• hooopsluver - May 27, 2011 at 2:50 PM

      Most team have 3-4 scorers that does 70-80% of the scoring. So the fact that the Heat have 3 guys who does 80% of the lifting does not mean that they are not playing as a team. Boston as a team get a similar % from their top 3. The teams that are not so great in this league depends on one player to give them 30-40% of the scoring and the remaining comes from 3-4 other role player. As it is, we all know that these types of teams do not advance very far. San Antonio rely on 80% of scoring from Duncan, Manu and Parker.

      Dallas has an over reliance on Dirk and when dirk is not playing well, Dallas crumbles. Look at all the loss in the post season for dallas, they are all when Dirk is contained or not playing well.

      As for the Heat, they have had games where they won where Lebron is not the dominant. During the boston series Wade averaged better than Lebron. In the Chicago, I think Bosh had more scoring than wade and lebron in 2 games.
      Offense will not win this series, defense will because the strategy will be to remove or contain the top scorer and force the rest of the team to step up. Miami defense is better. Miami may not need to contain Dirk, if they can make it hard to the ball to come to Dirk by disrupting Kidd and the other guards. If you recall Chicago vs. Utah back then, Jordan and Pippen did not need to contain the Mailman, they smothered John stockton and created hell for Utah’s offense.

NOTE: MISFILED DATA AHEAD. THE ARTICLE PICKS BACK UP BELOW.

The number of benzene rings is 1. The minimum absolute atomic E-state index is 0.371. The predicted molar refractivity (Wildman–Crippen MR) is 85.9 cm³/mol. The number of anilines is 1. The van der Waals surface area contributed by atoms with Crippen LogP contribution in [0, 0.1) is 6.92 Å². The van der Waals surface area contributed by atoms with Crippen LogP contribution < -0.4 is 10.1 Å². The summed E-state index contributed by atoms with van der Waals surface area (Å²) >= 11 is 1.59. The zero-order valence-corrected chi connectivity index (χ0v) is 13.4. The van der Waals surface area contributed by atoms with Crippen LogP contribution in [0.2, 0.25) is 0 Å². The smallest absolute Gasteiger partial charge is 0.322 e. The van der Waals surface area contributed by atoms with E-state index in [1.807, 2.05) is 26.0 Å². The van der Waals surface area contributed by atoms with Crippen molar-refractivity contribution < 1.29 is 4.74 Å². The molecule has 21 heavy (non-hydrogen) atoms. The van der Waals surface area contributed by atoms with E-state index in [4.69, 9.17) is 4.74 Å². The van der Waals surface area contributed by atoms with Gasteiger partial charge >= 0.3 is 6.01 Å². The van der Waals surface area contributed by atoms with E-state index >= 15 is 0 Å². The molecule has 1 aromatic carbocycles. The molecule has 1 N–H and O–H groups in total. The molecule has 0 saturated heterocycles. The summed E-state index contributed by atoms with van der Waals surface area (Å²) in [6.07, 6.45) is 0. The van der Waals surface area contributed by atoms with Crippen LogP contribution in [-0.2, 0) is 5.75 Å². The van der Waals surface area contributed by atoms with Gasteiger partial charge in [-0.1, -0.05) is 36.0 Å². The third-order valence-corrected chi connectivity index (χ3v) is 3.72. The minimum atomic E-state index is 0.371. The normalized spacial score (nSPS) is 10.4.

As for offense, And if you look beyond Dirk, Dallas is thinner than the Heat who still has Wade and Bosh who can consistently give you 20 plus points per game, not just a one in a lifetime scoring night. Over a 7 game series, statistics become more important.

      • davidly - May 28, 2011 at 7:48 AM

        I am not saying that Miami isn’t a good team. I am saying that I don’t like their game. The big three log all the minutes and they are four deep. So if you read what I wrote, you’ll see that I am talking about taste. My personal taste.

        I am not making any kind of prediction as to the outcome of this series. It’s just that after watching the Mavs dismantle the Lakers and Thunder so effectively, I would rather see them win. That’s all.